I kicked things off with some two channel fare courtesy of Christina Aguilera and her greatest hits album Keeps Getting Better: A Decade of Hits (RCA Records). Now before you all go rolling your eyes at my music choice, I have to say it’s actually a well recorded and mixed pop album that when played back on a system better than a stereo found in a Honda Civic can be quite revealing and enjoyable…for a pop album. Starting with the track “Candyman,” a sort of 40’s era big band throw back, the Revels were in full-ahem-swing. The bass was the first thing I noticed, largely because the track begins with a thumping bass line that is rich, nicely textured (in the right system) and immediate. Though it had good dynamic build and airy decay it did lack that last ounce of slam or edge. It wasn’t tubby or bloated, quite the opposite, but it wasn’t able to quite reach the depths I’ve heard from the larger Salon2s, though with fewer bass drivers I’m not sure it’s a truly fair comparison. Moving to the opposite end of the spectrum, the treble was able to reach the highest peaks yet remain utterly composed and free of distortion even with my volume control set on unity gain. There was tremendous air and extension but also weight, which you don’t always get from tweeters, a true sense of weight and heft. The midrange proved to be the Studio2’s party piece rendering Christina’s vocals naturally and faithfully. Christina’s placement within the soundstage was rock solid and stood out in stark contrast from the rest of the surrounding instruments, especially the raucous horn section that while forward was never harsh or brittle. Speaking of soundstage for a moment the Studio2’s ability to virtually disappear was a feat in and of itself and one I wasn’t expecting given their size yet they disappeared like a pair of monitor speakers leaving a vast, wide open soundstage in their wake. One thing I did notice about the Studio2s with this particular demo was they did need a fair amount of volume to come to life and unlock their true dynamic potential, no doubt a side of effect of their thirst for power. I like to listen to music on the louder side of normal so this wasn’t so much an issue for me, however if you’re more of a background listener you may not be hearing everything the Studio2s can offer.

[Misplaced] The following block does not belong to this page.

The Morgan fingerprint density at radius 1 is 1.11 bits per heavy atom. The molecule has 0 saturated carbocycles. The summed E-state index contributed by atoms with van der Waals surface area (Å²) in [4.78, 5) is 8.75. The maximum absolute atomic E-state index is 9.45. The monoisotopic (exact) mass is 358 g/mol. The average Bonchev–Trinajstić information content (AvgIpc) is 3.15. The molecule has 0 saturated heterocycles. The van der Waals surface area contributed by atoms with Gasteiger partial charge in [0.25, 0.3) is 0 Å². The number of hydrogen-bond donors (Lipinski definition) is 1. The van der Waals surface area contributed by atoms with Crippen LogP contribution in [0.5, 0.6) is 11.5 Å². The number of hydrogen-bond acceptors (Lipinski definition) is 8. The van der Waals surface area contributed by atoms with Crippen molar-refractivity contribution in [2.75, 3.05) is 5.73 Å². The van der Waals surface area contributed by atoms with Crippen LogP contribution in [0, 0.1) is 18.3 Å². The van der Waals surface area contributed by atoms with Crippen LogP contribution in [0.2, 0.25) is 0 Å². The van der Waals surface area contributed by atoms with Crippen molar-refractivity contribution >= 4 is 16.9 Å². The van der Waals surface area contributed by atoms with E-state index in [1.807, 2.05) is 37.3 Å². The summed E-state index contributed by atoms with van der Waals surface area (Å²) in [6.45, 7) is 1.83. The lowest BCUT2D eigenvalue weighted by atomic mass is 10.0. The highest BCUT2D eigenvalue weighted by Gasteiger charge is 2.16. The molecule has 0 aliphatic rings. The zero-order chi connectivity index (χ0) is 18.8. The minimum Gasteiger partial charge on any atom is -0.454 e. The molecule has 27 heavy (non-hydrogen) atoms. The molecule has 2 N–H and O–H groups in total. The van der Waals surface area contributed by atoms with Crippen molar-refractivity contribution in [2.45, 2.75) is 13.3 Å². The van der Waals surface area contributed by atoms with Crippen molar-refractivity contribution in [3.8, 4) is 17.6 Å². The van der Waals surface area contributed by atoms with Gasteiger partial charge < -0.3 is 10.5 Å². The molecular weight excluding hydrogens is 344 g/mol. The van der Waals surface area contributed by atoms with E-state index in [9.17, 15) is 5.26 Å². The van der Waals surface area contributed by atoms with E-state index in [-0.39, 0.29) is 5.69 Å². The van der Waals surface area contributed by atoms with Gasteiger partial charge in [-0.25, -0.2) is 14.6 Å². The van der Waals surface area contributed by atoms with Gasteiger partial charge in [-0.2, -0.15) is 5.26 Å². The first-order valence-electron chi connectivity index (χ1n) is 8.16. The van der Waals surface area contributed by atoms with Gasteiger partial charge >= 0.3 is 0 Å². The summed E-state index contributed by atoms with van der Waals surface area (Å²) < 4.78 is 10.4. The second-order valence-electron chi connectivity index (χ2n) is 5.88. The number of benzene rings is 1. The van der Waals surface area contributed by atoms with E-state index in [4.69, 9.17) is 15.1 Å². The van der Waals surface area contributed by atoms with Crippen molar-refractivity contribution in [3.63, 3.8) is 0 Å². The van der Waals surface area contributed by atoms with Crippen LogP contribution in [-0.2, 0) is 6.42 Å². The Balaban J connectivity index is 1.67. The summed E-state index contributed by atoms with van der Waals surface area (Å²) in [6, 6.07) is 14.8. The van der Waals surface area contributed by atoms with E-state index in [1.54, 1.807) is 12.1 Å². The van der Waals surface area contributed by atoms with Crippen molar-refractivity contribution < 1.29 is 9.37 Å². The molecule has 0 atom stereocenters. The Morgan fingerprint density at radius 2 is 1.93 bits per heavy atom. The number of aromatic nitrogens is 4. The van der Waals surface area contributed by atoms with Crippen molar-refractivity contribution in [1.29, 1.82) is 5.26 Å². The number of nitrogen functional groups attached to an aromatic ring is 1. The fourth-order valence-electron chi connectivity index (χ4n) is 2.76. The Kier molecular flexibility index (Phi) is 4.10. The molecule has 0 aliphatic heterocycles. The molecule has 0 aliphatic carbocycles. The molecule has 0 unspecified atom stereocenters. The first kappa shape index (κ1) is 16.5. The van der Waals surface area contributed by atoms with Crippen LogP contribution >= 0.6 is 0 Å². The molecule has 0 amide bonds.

Read more about the performance of the Studio2s on Page 2.
Leaving pop music, I cued up the soundtrack to James Cameron’s
Avatar (Atlantic) by James Horner and the track “Becoming One of ‘The
People’ Becoming One with Neytiri.” In contrast to the thumping,
immediate bass track of “Candyman,” “Becoming” had a far more textured
and dare I say analog sounding bass line aided by song’s use of
tympanis versus a drum machine. For a great example of what I’m talking
about cue up “Becoming” and listen closely at about the three and half
minute mark (when the tympanis rumble then explode) and see if through
your system you have a feeling of truly being “there” versus listening
to a recording. I assure you at this point in the track, with the
volume set near unity gain you will be transported through the
Studio2s. There was more true weight to the song’s bass versus simple
slam-bam-thank-you-ma’am. The depth the Studio2s were able to reach
with “Becoming” was also superior to “Candyman” leading me to rethink a
few of my initial findings. The treble was once again on full display
especially through Horner’s delicate use of bells balanced against the
song’s various cymbal crashes, both of which sprung to life from some
of the blackest backgrounds I’ve heard in my system and decayed in such
a three dimensional way that I could ‘feel’ the sound versus simply
hear it. The midrange, especially the young boy’s vocals, were haunting
and hung in space creating a very ethereal sound and feel. The
soundstage itself didn’t extend much in front of the speakers; however
the width and depth was so vast that at times it seemed to nearly arc
completely around my primary listening position. Who says you need five
or more speakers to get a surround sound experience. Dynamically the
Studio2s were in a league of their own at least compared to some of the
speakers that have recently graced my listening room. The sheer
explosiveness and texture to the Studio2s dynamic prowess was awesome
to behold. Whereas some speakers will simply disguise dynamics by
shifting everything forward and showcasing their ability to handle high
volumes the Studio2s take a more layered approach, building layer upon
layer until the combined sounds make for more volume. This obviously
happens very quickly, however the Studio2s never do it at the expense
of spaciousness, definition and clarity.